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Freeview reception - all about aerials

Your ability to receive all the Freeview transmissions depends on the suitability of aerial: the design style, "group" and its physical location.

Your ability to receive all the Freeview transmissions depends
published on UK Free TV

Updated 8th January 2014.

Your ability of receive all the Freeview transmissions depends on the suitability of aerial

  • the design style,
  • the "group", and
  • its physical location.

Standard type - Yagi aerial

The standard type of TV aerial is known as the Yagi aerial. It is mounted on a pole, and consists of a rod with a reflector (shown green) at the back and many spiky elements (in grey) at the front. The connecting cable connects to the element nearest the reflector, known as the driver (shown in blue).

These Yagi aerials are directional and so pick up signals best from a transmitter that the rod points towards. The more elements the aerial has, the better it picks up a signal and becomes more directional.

A standard-type aerial is all that is required for digital TV reception in most places. These antennae have between 10 and 18 elements and a single reflector. These are recommended for new installations for good digital television reception, but will more often than not function perfectly in good reception areas.

Typically these aerials are designed to receive only some transmission frequencies - see "groups" below.

High Gain aerials

These aerials are designed for poor digital reception areas, and have two reflectors. For maximum signal strength, some digital high gain aerials have up to 100 elements. Since the switchover to digital-only transmissions back in October 2012, most UK households now have good quality digital TV signals.

A more expensive aerial is only required where the signal strength is low, but can often provide the whole Freeview reception where it might otherwise be impossible.

The CAI (that represents aerial installers) has four standards for digital TV aerials. The highest standard "1" is for homes on the fringes of coverage areas, intermediate standard "2" is suitable for use within the coverage area; minimum standard "3" is for good coverage conditions.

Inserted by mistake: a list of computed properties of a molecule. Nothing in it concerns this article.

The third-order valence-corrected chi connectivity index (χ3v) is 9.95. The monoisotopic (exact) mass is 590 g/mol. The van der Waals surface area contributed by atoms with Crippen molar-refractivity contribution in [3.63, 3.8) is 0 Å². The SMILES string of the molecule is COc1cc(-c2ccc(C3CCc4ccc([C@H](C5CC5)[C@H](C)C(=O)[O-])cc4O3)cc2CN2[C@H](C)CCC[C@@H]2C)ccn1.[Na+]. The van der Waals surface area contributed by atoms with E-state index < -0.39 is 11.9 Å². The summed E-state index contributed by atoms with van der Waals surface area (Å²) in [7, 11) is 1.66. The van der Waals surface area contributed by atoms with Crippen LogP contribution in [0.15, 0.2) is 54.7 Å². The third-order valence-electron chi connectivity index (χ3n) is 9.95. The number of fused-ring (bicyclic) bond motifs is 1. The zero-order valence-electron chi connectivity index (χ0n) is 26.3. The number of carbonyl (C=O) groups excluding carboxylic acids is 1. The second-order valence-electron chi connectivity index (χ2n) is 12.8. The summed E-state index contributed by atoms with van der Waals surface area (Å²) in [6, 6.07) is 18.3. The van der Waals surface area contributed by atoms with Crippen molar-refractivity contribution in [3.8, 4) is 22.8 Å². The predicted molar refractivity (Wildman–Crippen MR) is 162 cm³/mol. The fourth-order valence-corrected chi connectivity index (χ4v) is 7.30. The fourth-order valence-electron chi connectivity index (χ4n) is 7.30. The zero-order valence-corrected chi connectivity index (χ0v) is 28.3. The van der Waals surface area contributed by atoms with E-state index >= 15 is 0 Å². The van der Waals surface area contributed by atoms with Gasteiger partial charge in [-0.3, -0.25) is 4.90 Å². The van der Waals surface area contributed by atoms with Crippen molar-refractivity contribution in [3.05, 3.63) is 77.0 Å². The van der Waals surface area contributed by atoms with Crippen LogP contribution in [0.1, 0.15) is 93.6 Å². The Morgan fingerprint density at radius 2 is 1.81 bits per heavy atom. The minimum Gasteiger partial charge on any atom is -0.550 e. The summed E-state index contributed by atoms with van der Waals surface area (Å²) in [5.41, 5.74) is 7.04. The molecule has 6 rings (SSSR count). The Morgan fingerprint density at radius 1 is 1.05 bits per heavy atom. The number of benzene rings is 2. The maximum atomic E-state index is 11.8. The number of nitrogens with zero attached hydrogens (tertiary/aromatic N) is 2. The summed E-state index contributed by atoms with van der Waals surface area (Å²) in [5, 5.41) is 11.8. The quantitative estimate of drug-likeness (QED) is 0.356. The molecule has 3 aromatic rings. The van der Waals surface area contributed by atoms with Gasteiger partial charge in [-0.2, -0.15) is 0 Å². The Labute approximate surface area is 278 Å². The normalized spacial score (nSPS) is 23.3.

These aerials can be either wideband, or receive only selected frequencies - see "groups" below.


You may haved used a 'Grid aerial' for analogue reception, but as they are generally unsuitable for Freeview reception, they have now generally been replaced by the Yagi type. However in some places a Grid aerial installation may work for Freeview: otherwise replace with a standard Yagi aerial.


Indoor aerials are generally not suitable for Freeview reception. In areas of good signal strength it is often possible to receive some transmissions. Even where an aerial works, people often find that may get interruptions to their viewing (or recording).

Loft mounted

Loft mounted arrivals are not generally recommended for Freeview reception, as the roof tiles and plumbing will degrade the signal. Some compensation for this loss of signal can be made by using satellite-grade cable to connect the set top box to the aerial.


The best position for a TV aerial is mounted outdoors, as high from the ground as possible, pointing directly at the transmitter. The signal can be blocked by hills and tall buildings. It should be positioned away from any other aerials.

Horizontal or vertical?

The transmitter will either use vertical mode which requires the elements of your aerial to be up-down, or horizontal mode which requires them to be level with the ground.


Both analogue and digital television is transmitted the same group of transmission frequencies (known as channel 21 through to 60). A coloured marking on the aerial shows the group.

To create the best possible analogue picture, TV transmissions from adjacent transmitters have been designated to several different groups of frequencies. By using an aerial that receives only the channels in the correct group, the analogue picture can be kept free from interference.

To receive Freeview transmissions from the same transmitter it has been sometimes necessary to use frequencies that are not part of the transmitter's normal group. When this has occurred, the aerial will need to be replaced with a "wideband" aerial (also known as group W) - one that covers every group.

As Ofcom is planning to move the TV frequencies again - perhaps as soon as 2018 - it may be wise to use a wideband aerial if you can to ensure you can keep viewing Freeview for many years to come.

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In this section
Loft aerials1
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Indoor aerials4
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Connecting it all up6

Wednesday, 30 November 2011

12:36 PM

AT-Lancs: What is your postcode? - so a check on reception possibilities can be made.

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KMJ,Derby's 1,811 posts GB flag
Kevin Allen
6:56 PM

I'm in B28 using the Sutton Coldfield transmitter with a Technika 8320HD PVR. Now that analogue's off in my area I was hoping for good HD reception.

According to the 8320HD, all channels have a signal strength around 76%.

SD channels, ITV1 HD and CH4 HD have Quality of 100% and SNR around 32%.

Both BBC HD channels have Quality of 75% and SNR around 24%.